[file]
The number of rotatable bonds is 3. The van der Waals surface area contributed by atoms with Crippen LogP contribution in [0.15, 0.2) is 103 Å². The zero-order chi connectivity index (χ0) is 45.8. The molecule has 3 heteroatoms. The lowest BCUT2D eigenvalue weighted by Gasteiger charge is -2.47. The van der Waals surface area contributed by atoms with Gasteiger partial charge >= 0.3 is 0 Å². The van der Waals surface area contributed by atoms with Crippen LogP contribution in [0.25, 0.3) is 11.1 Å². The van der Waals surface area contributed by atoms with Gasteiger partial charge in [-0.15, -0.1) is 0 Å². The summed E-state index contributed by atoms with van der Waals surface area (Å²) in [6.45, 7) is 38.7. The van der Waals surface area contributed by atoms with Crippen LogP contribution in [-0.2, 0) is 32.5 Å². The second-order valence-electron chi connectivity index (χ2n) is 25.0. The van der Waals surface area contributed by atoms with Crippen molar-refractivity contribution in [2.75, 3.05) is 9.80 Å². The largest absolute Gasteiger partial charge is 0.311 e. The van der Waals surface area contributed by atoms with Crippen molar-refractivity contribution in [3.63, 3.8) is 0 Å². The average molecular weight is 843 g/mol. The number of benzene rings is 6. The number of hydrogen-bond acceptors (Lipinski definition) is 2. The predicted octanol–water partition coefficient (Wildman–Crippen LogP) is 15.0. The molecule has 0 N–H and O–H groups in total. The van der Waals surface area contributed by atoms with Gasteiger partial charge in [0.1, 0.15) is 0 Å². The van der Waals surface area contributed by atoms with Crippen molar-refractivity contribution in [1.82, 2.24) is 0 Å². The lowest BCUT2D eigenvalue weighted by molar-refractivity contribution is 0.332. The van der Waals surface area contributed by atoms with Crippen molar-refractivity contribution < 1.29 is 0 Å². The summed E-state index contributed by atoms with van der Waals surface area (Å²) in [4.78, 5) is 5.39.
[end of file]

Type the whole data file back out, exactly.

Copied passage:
The number of rotatable bonds is 3. The van der Waals surface area contributed by atoms with Crippen LogP contribution in [0.15, 0.2) is 103 Å². The zero-order chi connectivity index (χ0) is 45.8. The molecule has 3 heteroatoms. The lowest BCUT2D eigenvalue weighted by Gasteiger charge is -2.47. The van der Waals surface area contributed by atoms with Gasteiger partial charge >= 0.3 is 0 Å². The van der Waals surface area contributed by atoms with Crippen LogP contribution in [0.25, 0.3) is 11.1 Å². The van der Waals surface area contributed by atoms with Gasteiger partial charge in [-0.15, -0.1) is 0 Å². The summed E-state index contributed by atoms with van der Waals surface area (Å²) in [6.45, 7) is 38.7. The van der Waals surface area contributed by atoms with Crippen LogP contribution in [-0.2, 0) is 32.5 Å². The second-order valence-electron chi connectivity index (χ2n) is 25.0. The van der Waals surface area contributed by atoms with Crippen molar-refractivity contribution in [2.75, 3.05) is 9.80 Å². The largest absolute Gasteiger partial charge is 0.311 e. The van der Waals surface area contributed by atoms with Crippen molar-refractivity contribution in [3.63, 3.8) is 0 Å². The average molecular weight is 843 g/mol. The number of benzene rings is 6. The number of hydrogen-bond acceptors (Lipinski definition) is 2. The predicted octanol–water partition coefficient (Wildman–Crippen LogP) is 15.0. The molecule has 0 N–H and O–H groups in total. The van der Waals surface area contributed by atoms with Gasteiger partial charge in [0.1, 0.15) is 0 Å². The van der Waals surface area contributed by atoms with Crippen molar-refractivity contribution in [1.82, 2.24) is 0 Å². The lowest BCUT2D eigenvalue weighted by molar-refractivity contribution is 0.332. The van der Waals surface area contributed by atoms with Crippen molar-refractivity contribution < 1.29 is 0 Å². The summed E-state index contributed by atoms with van der Waals surface area (Å²) in [4.78, 5) is 5.39.